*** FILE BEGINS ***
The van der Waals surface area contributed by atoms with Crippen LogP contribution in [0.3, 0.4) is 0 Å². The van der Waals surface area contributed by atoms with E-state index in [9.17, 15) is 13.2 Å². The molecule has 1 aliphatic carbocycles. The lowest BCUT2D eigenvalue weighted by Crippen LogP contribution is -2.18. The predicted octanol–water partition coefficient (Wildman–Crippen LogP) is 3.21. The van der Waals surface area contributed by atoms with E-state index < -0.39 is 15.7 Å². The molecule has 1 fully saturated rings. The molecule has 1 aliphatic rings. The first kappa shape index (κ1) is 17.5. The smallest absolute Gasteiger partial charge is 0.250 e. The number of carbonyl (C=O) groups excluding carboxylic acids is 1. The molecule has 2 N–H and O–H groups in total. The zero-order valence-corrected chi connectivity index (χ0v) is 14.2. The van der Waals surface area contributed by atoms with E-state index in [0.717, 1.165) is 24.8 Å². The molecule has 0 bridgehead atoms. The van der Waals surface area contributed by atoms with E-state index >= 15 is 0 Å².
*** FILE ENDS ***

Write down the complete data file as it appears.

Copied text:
The van der Waals surface area contributed by atoms with Crippen LogP contribution in [0.3, 0.4) is 0 Å². The van der Waals surface area contributed by atoms with E-state index in [9.17, 15) is 13.2 Å². The molecule has 1 aliphatic carbocycles. The lowest BCUT2D eigenvalue weighted by Crippen LogP contribution is -2.18. The predicted octanol–water partition coefficient (Wildman–Crippen LogP) is 3.21. The van der Waals surface area contributed by atoms with E-state index < -0.39 is 15.7 Å². The molecule has 1 fully saturated rings. The molecule has 1 aliphatic rings. The first kappa shape index (κ1) is 17.5. The smallest absolute Gasteiger partial charge is 0.250 e. The number of carbonyl (C=O) groups excluding carboxylic acids is 1. The molecule has 2 N–H and O–H groups in total. The zero-order valence-corrected chi connectivity index (χ0v) is 14.2. The van der Waals surface area contributed by atoms with E-state index in [0.717, 1.165) is 24.8 Å². The molecule has 0 bridgehead atoms. The van der Waals surface area contributed by atoms with E-state index >= 15 is 0 Å².